The bunt for the home team needing one run makes sense so long as the bunt success rate is high enough… and until today I forgot that there are three ways a bunt could fail: (a) by failure to advance the runner (that’s most of the failed attempts… strikeouts and popups); (b) by the disaster of the Manfred Man thrown out at third (like today); and (c) the ultimate disaster: a double play. Even a fairly tiny rate of exchanging the runner at second for a runner at first and an out makes this a pretty bad play. The upshot is that the runner should stay put unless he’s pretty sure he can make it. Since I’m not paying $6 for Peacock, I have no idea how close it was, so I take your word for it.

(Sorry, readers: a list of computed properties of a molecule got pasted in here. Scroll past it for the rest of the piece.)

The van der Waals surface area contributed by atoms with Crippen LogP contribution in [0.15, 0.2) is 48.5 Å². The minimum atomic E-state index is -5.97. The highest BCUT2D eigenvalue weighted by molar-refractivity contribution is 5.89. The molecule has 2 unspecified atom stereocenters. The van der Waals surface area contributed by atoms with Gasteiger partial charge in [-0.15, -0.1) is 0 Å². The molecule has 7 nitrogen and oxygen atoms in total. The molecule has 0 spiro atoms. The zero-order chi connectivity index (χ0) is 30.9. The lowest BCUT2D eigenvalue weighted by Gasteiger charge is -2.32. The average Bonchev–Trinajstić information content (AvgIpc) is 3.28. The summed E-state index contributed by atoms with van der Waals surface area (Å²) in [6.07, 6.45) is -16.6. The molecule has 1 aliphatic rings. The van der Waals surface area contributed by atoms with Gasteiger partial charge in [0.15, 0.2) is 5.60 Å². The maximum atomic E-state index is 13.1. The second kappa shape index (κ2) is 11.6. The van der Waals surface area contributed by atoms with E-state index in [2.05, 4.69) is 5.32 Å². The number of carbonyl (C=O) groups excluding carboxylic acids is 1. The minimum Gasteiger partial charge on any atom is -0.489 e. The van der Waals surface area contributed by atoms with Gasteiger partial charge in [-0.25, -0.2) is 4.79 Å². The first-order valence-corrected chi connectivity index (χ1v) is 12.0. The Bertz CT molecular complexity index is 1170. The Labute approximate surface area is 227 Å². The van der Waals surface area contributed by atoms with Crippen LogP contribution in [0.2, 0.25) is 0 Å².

On Peacock: I love baseball, I love the Braves, and I have plenty of disposable income. But $6 for one televised game on a Sunday is so transparently greedy that I demur.

  2. This morning it is safer to not comment on the actual game…

    But I have an (albeit) overseas MLB TV subscription for Braves only, and we quite happily watched the game via the app with no extra charge

  3. Nick…thanks…game summation could not be improved on.

    Peacock is big for the Brit fans here for not only live coverage of soccer – the best league there is- but putting up replays, in toto, the next day and doing precisely the same with rugby – male/female/ world wide. And many other sports.

    So the net result of all this, if you’re so inclined, is a virtual morass of sport 24/7, all over.

    Five bucks a month for all this…surely the antithesis of what Jonathan is complaining about-value for money. Are they to blame for what they include? Widen those horizons.